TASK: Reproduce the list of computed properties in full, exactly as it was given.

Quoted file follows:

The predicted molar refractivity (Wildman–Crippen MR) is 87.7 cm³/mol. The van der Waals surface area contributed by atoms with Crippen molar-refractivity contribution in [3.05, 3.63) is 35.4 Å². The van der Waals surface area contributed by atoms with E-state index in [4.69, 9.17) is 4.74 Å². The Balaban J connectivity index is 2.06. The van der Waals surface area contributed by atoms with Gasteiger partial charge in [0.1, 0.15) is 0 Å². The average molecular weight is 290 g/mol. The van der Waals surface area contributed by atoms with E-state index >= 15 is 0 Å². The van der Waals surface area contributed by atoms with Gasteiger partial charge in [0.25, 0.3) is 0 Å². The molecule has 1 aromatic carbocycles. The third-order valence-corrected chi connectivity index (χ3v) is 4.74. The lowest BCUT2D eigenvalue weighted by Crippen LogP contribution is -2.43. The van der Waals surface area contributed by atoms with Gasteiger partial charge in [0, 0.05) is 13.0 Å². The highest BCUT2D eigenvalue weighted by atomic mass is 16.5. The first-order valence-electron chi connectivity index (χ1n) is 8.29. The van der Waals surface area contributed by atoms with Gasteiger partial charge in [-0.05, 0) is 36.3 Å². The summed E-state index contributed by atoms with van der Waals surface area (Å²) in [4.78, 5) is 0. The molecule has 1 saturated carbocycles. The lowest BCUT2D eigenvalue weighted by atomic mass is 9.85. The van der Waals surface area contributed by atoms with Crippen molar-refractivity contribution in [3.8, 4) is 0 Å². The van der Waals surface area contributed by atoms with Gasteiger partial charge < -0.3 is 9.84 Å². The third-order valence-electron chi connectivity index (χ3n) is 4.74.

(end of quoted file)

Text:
The predicted molar refractivity (Wildman–Crippen MR) is 87.7 cm³/mol. The van der Waals surface area contributed by atoms with Crippen molar-refractivity contribution in [3.05, 3.63) is 35.4 Å². The van der Waals surface area contributed by atoms with E-state index in [4.69, 9.17) is 4.74 Å². The Balaban J connectivity index is 2.06. The van der Waals surface area contributed by atoms with Gasteiger partial charge in [0.1, 0.15) is 0 Å². The average molecular weight is 290 g/mol. The van der Waals surface area contributed by atoms with E-state index >= 15 is 0 Å². The van der Waals surface area contributed by atoms with Gasteiger partial charge in [0.25, 0.3) is 0 Å². The molecule has 1 aromatic carbocycles. The third-order valence-corrected chi connectivity index (χ3v) is 4.74. The lowest BCUT2D eigenvalue weighted by Crippen LogP contribution is -2.43. The van der Waals surface area contributed by atoms with Gasteiger partial charge in [0, 0.05) is 13.0 Å². The highest BCUT2D eigenvalue weighted by atomic mass is 16.5. The first-order valence-electron chi connectivity index (χ1n) is 8.29. The van der Waals surface area contributed by atoms with Gasteiger partial charge in [-0.05, 0) is 36.3 Å². The summed E-state index contributed by atoms with van der Waals surface area (Å²) in [4.78, 5) is 0. The molecule has 1 saturated carbocycles. The lowest BCUT2D eigenvalue weighted by atomic mass is 9.85. The van der Waals surface area contributed by atoms with Crippen molar-refractivity contribution in [3.8, 4) is 0 Å². The van der Waals surface area contributed by atoms with Gasteiger partial charge < -0.3 is 9.84 Å². The third-order valence-electron chi connectivity index (χ3n) is 4.74.